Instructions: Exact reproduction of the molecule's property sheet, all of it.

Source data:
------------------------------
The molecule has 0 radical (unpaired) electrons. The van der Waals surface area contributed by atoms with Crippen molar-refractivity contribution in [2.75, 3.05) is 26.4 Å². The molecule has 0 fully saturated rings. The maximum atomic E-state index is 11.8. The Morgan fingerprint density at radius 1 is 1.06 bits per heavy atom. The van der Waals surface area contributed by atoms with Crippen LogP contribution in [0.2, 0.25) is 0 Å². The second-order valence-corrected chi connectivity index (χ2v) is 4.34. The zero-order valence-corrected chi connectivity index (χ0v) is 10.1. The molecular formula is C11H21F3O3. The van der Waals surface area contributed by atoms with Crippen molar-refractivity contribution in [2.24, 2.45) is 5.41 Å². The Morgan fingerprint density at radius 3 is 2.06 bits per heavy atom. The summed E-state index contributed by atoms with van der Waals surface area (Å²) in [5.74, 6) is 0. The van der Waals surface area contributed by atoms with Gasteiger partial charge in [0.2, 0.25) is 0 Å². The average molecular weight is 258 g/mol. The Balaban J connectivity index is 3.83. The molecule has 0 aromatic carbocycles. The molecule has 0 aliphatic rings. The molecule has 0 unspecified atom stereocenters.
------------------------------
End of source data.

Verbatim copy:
The molecule has 0 radical (unpaired) electrons. The van der Waals surface area contributed by atoms with Crippen molar-refractivity contribution in [2.75, 3.05) is 26.4 Å². The molecule has 0 fully saturated rings. The maximum atomic E-state index is 11.8. The Morgan fingerprint density at radius 1 is 1.06 bits per heavy atom. The van der Waals surface area contributed by atoms with Crippen LogP contribution in [0.2, 0.25) is 0 Å². The second-order valence-corrected chi connectivity index (χ2v) is 4.34. The zero-order valence-corrected chi connectivity index (χ0v) is 10.1. The molecular formula is C11H21F3O3. The van der Waals surface area contributed by atoms with Crippen molar-refractivity contribution in [2.24, 2.45) is 5.41 Å². The Morgan fingerprint density at radius 3 is 2.06 bits per heavy atom. The summed E-state index contributed by atoms with van der Waals surface area (Å²) in [5.74, 6) is 0. The van der Waals surface area contributed by atoms with Gasteiger partial charge in [0.2, 0.25) is 0 Å². The average molecular weight is 258 g/mol. The Balaban J connectivity index is 3.83. The molecule has 0 aromatic carbocycles. The molecule has 0 aliphatic rings. The molecule has 0 unspecified atom stereocenters.